He said the 1965 landmark case that allowed the “right to marital privacy” was the precedent to Roe v. Wade, and such is the comparison of what can be made of what the same-sex rulings are doing to today’s culture.

Horton addressed the question “Is gay is the new black?” referring to homosexuals experiencing a similar civil rights movement as African-Americans.

“No it is not,” said Horton. “The core matter of each movement is one basically trying to reestablish human dignity and another redefining marriage. Blacks were treated as cattle. There is no Jim Crow movement (with homosexuals). You don’t see ‘gay only’ water fountains.”

Moore also commented on the civil rights issue saying, “There are some human dignity matters involved (in both matters). (Homosexuals) are treated with indignity. Gays and lesbians are hounded and tracked down. Even as we disagree (with the homosexual movement), that is sinful and wrong.”

The ERLC president emphasized the importance of churches being involved in helping homosexuals according to biblical principles.

“They should not be rejected and left out on the streets,” Moore said.

Mohler also commented on Pastor Danny Cortez, whose California church decided to become a “third-way” church.

“I don’t think there is a ‘third way.’ We either recognize (homosexuality) or we don’t. There is no ‘third way,’ and it will not last.”

Mohler and other Southern Baptist leaders did reach out to Cortez to discuss the church’s decision before the Southern Baptist Convention withdrew fellowship.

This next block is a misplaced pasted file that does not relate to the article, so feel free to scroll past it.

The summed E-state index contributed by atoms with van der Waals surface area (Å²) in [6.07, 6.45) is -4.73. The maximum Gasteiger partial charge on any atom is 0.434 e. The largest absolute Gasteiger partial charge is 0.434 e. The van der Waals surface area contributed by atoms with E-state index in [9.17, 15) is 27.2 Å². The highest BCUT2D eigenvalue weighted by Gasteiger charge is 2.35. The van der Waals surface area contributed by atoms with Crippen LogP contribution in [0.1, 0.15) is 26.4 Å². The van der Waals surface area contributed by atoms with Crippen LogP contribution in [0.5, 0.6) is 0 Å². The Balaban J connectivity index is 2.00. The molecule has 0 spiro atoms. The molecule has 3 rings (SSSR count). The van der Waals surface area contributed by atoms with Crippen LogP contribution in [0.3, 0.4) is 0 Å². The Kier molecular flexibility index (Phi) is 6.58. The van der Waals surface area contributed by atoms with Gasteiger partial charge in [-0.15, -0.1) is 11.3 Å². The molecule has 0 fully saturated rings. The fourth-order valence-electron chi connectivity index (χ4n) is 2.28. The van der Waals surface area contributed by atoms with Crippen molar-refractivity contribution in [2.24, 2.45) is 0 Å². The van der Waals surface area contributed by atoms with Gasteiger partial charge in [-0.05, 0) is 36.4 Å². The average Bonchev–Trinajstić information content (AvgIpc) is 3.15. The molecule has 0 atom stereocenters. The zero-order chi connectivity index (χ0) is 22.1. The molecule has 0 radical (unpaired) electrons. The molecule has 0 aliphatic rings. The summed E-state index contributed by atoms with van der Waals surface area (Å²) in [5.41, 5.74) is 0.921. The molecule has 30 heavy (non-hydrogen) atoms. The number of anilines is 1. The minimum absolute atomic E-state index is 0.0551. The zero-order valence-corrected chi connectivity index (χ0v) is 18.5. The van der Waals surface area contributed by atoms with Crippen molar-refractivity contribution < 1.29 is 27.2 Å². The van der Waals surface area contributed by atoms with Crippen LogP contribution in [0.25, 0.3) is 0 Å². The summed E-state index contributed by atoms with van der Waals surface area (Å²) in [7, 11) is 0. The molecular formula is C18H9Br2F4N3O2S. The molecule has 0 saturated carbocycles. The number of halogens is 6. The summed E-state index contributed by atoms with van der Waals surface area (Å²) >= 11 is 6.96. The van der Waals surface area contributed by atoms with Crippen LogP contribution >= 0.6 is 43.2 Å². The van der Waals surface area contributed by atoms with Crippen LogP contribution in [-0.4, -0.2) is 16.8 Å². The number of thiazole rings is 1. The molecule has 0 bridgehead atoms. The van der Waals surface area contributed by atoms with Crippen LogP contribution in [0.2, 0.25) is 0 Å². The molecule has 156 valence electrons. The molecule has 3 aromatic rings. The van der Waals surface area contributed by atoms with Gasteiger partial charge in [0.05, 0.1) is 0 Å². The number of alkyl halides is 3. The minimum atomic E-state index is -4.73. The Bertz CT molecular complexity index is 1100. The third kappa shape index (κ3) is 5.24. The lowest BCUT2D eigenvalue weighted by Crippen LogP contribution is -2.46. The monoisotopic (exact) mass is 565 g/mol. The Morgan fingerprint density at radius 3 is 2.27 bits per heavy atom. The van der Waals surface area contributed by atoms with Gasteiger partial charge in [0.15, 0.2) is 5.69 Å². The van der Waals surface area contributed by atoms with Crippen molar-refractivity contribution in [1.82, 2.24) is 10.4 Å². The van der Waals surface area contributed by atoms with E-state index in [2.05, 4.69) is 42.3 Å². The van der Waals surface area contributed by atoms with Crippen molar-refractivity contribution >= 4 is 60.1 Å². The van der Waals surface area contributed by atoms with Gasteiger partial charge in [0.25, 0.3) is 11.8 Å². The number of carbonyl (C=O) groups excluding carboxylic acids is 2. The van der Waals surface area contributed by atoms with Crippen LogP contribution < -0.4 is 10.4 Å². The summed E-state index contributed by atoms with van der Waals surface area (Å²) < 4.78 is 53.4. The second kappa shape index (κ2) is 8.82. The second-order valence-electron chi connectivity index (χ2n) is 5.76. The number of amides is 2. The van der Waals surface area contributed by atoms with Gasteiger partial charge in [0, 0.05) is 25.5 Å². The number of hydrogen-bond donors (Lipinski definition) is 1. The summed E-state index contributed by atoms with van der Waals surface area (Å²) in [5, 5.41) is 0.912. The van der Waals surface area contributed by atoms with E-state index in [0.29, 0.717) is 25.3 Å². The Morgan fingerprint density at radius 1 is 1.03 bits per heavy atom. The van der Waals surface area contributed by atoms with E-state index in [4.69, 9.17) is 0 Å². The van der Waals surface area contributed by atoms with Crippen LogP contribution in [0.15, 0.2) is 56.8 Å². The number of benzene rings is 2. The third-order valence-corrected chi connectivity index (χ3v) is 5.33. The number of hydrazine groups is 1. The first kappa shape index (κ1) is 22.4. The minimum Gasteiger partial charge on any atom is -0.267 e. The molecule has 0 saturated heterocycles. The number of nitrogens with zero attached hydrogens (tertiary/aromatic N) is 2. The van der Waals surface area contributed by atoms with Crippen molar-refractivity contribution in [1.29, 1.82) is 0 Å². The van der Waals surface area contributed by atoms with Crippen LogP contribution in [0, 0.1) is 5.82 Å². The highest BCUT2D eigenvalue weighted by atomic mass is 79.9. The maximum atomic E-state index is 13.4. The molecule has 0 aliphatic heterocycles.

The panel emphasized churches and experienced married couples should take on mentoring young adults who are challenged with the culture neglecting or having a low perspective of marriage.

“Now we don’t preach what we practice,” Mohler said.

“How do we help them believe in marriage? By example,” said Sloan. “If we don’t model and talk about marriage, we have harmed the family long before the same-sex revolution.”

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From left, moderator Andrew Walker posed questions to a panel featuring John Stonestreet, Trevin Wax, Lindsay Swartz and Eric Teetsel, which discussed “Millennials and Marriage: Evaluating the Younger Generation’s Views on Sexuality and Marriage.”’

The second panel dealt with “Millennials and Marriage,” featuring John Stonestreet of the Chuck Colson Center for Christian Worldview; Linsday Swartz of the ERLC; Eric Teetsel, director of Manhattan Declaration; and Trevin Wax managing editor of The Gospel Project.

Teetsel said millennials struggle with marriage because they are led to believe “romantic love is the only love there is.”

Swartz said the romantic-only love emphasis has affected men.

“I don’t know to be frustrated with the fathers or with the sons,” he said. “They (sons) have not been trained up. They fear commitment. (Men today) lack those basic instincts.”

She continued saying it involves both the church and the family “because if the church and family aren’t speaking, the world will speak in their place.”

Wax elaborated on the church’s involvement with single adults today.

“We now live in a culture where more people are single than are not single,” he said. “The church has been slow to wrestle with that reality because that is not what we were prepared for. If the culture reveals that single is the norm not the exception, what will it take to bring them into the congregation? Ministry can’t be ministering to singles but alongside singles. There needs to be a better integration.”

The ERLC Conference continues Tues., Oct. 28 with a morning session that opens with Moore and Rosaria Butterfield, author of the book The Secret Thoughts of an Unlikely Convert, which tells of Butterfield’s conversion from a lesbian lifestyle to living for Christ.

 

 

Chris Doyle

Author: Chris Doyle

View more articles by Chris Doyle.